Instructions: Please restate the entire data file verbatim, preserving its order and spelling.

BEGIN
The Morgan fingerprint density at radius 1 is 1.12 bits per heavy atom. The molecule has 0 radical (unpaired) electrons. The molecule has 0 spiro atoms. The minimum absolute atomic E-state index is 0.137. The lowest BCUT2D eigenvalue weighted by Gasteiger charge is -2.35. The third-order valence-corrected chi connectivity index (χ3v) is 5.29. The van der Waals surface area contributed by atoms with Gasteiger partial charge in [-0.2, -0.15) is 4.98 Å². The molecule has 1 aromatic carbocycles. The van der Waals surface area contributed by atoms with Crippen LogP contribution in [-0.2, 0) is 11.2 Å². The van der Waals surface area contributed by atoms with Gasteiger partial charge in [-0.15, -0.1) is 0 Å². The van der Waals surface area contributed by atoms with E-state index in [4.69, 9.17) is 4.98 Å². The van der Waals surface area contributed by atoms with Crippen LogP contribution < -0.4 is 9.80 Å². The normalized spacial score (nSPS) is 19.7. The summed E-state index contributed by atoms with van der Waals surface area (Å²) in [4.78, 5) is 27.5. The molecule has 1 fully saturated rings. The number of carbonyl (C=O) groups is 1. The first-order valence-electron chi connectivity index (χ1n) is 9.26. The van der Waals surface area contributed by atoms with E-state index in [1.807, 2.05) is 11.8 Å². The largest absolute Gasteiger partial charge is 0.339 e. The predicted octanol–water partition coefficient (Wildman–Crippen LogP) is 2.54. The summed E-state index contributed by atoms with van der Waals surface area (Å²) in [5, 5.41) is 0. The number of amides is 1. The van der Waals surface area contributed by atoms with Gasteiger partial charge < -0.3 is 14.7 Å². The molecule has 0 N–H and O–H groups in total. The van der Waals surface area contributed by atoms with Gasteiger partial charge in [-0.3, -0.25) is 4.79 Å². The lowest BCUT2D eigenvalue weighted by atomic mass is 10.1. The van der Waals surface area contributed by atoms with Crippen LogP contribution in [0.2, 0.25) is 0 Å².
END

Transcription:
The Morgan fingerprint density at radius 1 is 1.12 bits per heavy atom. The molecule has 0 radical (unpaired) electrons. The molecule has 0 spiro atoms. The minimum absolute atomic E-state index is 0.137. The lowest BCUT2D eigenvalue weighted by Gasteiger charge is -2.35. The third-order valence-corrected chi connectivity index (χ3v) is 5.29. The van der Waals surface area contributed by atoms with Gasteiger partial charge in [-0.2, -0.15) is 4.98 Å². The molecule has 1 aromatic carbocycles. The van der Waals surface area contributed by atoms with Crippen LogP contribution in [-0.2, 0) is 11.2 Å². The van der Waals surface area contributed by atoms with Gasteiger partial charge in [-0.15, -0.1) is 0 Å². The van der Waals surface area contributed by atoms with E-state index in [4.69, 9.17) is 4.98 Å². The van der Waals surface area contributed by atoms with Crippen LogP contribution < -0.4 is 9.80 Å². The normalized spacial score (nSPS) is 19.7. The summed E-state index contributed by atoms with van der Waals surface area (Å²) in [4.78, 5) is 27.5. The molecule has 1 fully saturated rings. The number of carbonyl (C=O) groups is 1. The first-order valence-electron chi connectivity index (χ1n) is 9.26. The van der Waals surface area contributed by atoms with E-state index in [1.807, 2.05) is 11.8 Å². The largest absolute Gasteiger partial charge is 0.339 e. The predicted octanol–water partition coefficient (Wildman–Crippen LogP) is 2.54. The summed E-state index contributed by atoms with van der Waals surface area (Å²) in [5, 5.41) is 0. The number of amides is 1. The van der Waals surface area contributed by atoms with Gasteiger partial charge < -0.3 is 14.7 Å². The molecule has 0 N–H and O–H groups in total. The van der Waals surface area contributed by atoms with Gasteiger partial charge in [-0.3, -0.25) is 4.79 Å². The lowest BCUT2D eigenvalue weighted by atomic mass is 10.1. The van der Waals surface area contributed by atoms with Crippen LogP contribution in [0.2, 0.25) is 0 Å².